The morning after the Uvalde shooting, I was driving into school wondering which parts of the evacuation plan to remind students of. Should I let them know the best hiding spots, in case a student planning to act out their own violence is in the room? How intense should I be? Should I worry about scaring them, or should I assume they’re already just as scared as I am?
At home, later that night, I received an email from a mom of a student in my class. She told me that by acknowledging the shooting in my classroom and assuring them we had safety procedures in place, the student felt much safer at school. The student, who was twelve at the time, also told their mom that the knowledge that it would be me placing my life on the line for them made her sad, because I was only, like, twenty-three.
Now, at twenty-four, I still wonder what parents must think every time they send their kid to school, knowing I am the one considered to be the barrier between them and potential death. Parents in America must reckon with the idea that every time they place their child on a school bus or drop them off at carpool, that their child may not return home that afternoon. Teachers in America must reckon every morning with the idea that their bachelor’s degree has qualified them to be a human shield while trying to teach kids parts of speech.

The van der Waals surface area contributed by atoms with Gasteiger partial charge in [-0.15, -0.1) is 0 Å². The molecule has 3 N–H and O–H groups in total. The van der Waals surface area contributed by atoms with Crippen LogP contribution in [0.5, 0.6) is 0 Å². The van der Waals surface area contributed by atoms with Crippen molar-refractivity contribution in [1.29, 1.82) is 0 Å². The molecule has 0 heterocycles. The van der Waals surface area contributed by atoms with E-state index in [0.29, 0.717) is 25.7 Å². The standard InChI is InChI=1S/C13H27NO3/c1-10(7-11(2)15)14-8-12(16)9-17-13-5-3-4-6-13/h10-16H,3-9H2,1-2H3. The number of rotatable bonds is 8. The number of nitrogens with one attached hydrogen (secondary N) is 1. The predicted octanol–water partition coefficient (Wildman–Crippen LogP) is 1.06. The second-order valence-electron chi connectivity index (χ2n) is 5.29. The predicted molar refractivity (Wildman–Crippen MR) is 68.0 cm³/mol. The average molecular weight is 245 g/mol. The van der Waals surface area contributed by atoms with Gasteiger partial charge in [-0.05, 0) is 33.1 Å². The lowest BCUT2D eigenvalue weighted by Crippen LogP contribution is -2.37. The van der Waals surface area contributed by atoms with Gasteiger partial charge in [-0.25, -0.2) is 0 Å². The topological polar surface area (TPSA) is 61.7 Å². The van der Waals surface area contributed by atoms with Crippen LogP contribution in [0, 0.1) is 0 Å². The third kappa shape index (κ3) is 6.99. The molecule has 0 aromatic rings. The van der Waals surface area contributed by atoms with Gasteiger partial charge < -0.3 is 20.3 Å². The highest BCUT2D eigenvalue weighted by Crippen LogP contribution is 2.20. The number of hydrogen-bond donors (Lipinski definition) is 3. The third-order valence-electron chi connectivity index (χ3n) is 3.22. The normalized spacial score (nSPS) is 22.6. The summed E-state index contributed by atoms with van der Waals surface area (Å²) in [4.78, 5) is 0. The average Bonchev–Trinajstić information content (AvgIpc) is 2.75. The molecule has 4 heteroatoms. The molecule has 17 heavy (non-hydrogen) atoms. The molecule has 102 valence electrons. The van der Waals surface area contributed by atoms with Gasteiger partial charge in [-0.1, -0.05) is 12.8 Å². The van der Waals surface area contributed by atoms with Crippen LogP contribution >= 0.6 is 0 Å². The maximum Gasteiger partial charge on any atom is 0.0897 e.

The selfishness settles in every time a school shooting crosses the news. It’s hard not to feel guilty to be the one to instantly consider ‘what if that was me?’ when a new school’s name comes across my radar for the first time. But in this culture of when and not if, each act of violence feels a little more personal. Even when applying to jobs at the end of my teacher prep experience, I wondered if I would be safer at a middle school, where students may be too young to consider killing their peers and teachers. But when considering the hundreds of school shootings that happen each year, it appears as if no child is too young to be spared, and the adults who love them are no exception either.
There’s no wondering why teachers are expected to be the ones to stand between an active shooter and a student. When I look at my students, I understand that I am double their age. I have lived twice as much life, it’s only fair to allow them to do the same. And when I consider the kids I see every day, the ones I spend eight hours a day, five days a week with, I know that I would put myself in front of…